College of Law

Joint Degree in Law + Engineering

Earn your law and engineering graduate degrees in an accelerated period of study, generally four years. This joint degree program is designed for law students interested in pursuing careers within technology-driven fields.


The program is jointly administered by the College of Law and the College of Engineering. You must apply and be admitted separately to each college. Academic advising is provided by each college in collaboration with the College of Graduate Studies. The decision to admit or not to admit is based solely on each college's selection criteria. The College of Engineering will accept your GRE or LSAT score. An undergraduate degree in engineering or its equivalent is required. Students with a non-engineering undergraduate degree may be asked to complete engineering prerequisites.

Tuition & Scholarships

If you enroll in both colleges in any semester, the highest tuition rate will apply to all credit hours taken. We encourage you to explore how a joint degree may impact your financial aid or scholarships. College of Law scholarship funds cannot be used to cover coursework outside of the law school.

Integrated Curriculum

Juris Doctor

The College of Law requires the successful completion of 89 credit hours to earn your J.D. degree. You may apply up to 12 credit hours completed in the College of Engineering toward this requirement. For an engineering master's degree course to qualify for credit toward your J.D. degree, you must earn a grade of B (3.0) or better. Under American Bar Association guidelines, College of Engineering courses must be taken after enrollment in the College of Law to be eligible for credit toward your J.D. degree.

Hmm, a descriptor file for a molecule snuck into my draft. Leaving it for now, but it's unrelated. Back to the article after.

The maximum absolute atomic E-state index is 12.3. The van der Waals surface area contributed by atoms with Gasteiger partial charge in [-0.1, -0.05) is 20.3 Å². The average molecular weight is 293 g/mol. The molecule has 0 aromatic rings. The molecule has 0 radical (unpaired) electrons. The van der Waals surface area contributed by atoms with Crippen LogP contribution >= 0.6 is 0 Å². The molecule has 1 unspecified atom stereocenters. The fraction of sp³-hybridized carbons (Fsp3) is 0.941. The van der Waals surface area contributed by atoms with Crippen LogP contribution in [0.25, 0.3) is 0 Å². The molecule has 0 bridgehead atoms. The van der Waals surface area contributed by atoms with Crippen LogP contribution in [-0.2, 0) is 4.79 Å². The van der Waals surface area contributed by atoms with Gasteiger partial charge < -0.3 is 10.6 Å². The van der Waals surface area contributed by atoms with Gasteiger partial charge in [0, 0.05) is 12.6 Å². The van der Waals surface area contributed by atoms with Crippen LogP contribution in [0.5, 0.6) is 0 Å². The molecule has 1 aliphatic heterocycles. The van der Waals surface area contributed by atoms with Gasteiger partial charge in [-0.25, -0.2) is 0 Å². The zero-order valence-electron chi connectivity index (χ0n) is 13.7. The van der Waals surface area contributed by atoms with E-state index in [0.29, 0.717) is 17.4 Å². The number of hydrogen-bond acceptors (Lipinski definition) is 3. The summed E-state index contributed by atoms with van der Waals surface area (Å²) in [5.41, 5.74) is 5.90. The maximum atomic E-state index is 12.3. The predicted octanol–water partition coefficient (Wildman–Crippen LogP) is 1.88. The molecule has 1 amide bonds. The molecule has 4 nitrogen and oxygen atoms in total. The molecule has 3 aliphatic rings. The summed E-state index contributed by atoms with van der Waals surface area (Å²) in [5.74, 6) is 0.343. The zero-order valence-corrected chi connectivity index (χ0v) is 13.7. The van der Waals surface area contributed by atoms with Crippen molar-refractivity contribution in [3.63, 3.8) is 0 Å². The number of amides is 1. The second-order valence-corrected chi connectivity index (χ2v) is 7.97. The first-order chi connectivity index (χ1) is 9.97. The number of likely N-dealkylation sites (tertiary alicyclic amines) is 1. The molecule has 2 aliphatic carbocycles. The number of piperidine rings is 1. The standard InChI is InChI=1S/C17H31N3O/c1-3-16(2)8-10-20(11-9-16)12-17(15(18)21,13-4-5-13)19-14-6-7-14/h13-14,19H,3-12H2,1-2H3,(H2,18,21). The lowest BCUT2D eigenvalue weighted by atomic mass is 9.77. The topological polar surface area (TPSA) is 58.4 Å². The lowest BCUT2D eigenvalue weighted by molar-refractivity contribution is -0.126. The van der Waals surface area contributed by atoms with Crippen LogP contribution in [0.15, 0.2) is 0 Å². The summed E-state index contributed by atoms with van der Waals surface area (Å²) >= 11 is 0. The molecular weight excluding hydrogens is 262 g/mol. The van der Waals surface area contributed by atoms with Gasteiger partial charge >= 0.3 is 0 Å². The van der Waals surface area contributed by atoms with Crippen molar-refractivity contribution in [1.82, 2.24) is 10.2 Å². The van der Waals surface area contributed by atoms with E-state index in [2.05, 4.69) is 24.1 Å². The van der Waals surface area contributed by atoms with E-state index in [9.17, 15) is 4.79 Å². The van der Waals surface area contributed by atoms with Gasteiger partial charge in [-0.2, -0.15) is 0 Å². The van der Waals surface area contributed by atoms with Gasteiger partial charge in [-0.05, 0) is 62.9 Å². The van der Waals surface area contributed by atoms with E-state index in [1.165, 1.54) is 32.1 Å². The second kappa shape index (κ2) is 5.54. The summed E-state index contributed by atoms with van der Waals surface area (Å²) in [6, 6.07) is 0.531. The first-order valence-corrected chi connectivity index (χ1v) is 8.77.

Engineering Master's Degree

You may apply up to 12 credit hours of approved, upper-level courses in the College of Law toward requirements for an engineering master's degree listed below. For a law course to qualify for credit toward your engineering master's degree, you must earn a C (2.0) or better. Review credit requirements from the current UToledo graduate catalog for the College of Engineering. Master's degrees in these engineering programs are for students with an undergraduate degree in engineering or its equivalent. Students with a non-engineering undergraduate degree may be required to complete prerequisite courses, depending upon the undergraduate degree.

Master of Science Options

  • Bioengineering
  • Chemical Engineering
  • Civil Engineering
  • Computer Science & Engineering
  • Electrical Engineering
  • Energy Engineering (online)
  • General Engineering (online)
  • Industrial Engineering
  • Mechanical Engineering

Additional Options

  • Master of Cyber Security

Awarding of Degrees

You will not receive a J.D. or engineering master's degree until you complete all the work required for both degrees. If you withdraw from the joint degree program and remain in either the College of Law or the College of Engineering, you shall only receive credit for work in the other college as the Dean authorizes under the rules of that college. Degrees must be awarded within time limits established by the participating colleges.


Llewellyn Gibbons
College of Law
Professor of Law and J.D/M.S. Program Advisor

Geoffrey Rapp
College of Law
Sr. Associate Dean for Academic Affairs

Patricia Relue
College of Engineering
Associate Dean for Research and Graduate Studies

NOTE: The College of Law recommends that you remain apprised of academic requirements for each degree you pursue. While we make every effort to maintain timely information relating to joint degree programs, because other colleges manage their curricula and requirements, it is possible that information on this site could be out of date. For additional information, please review the other college's website.

Explore Other Joint Degrees

Last Updated: 7/28/23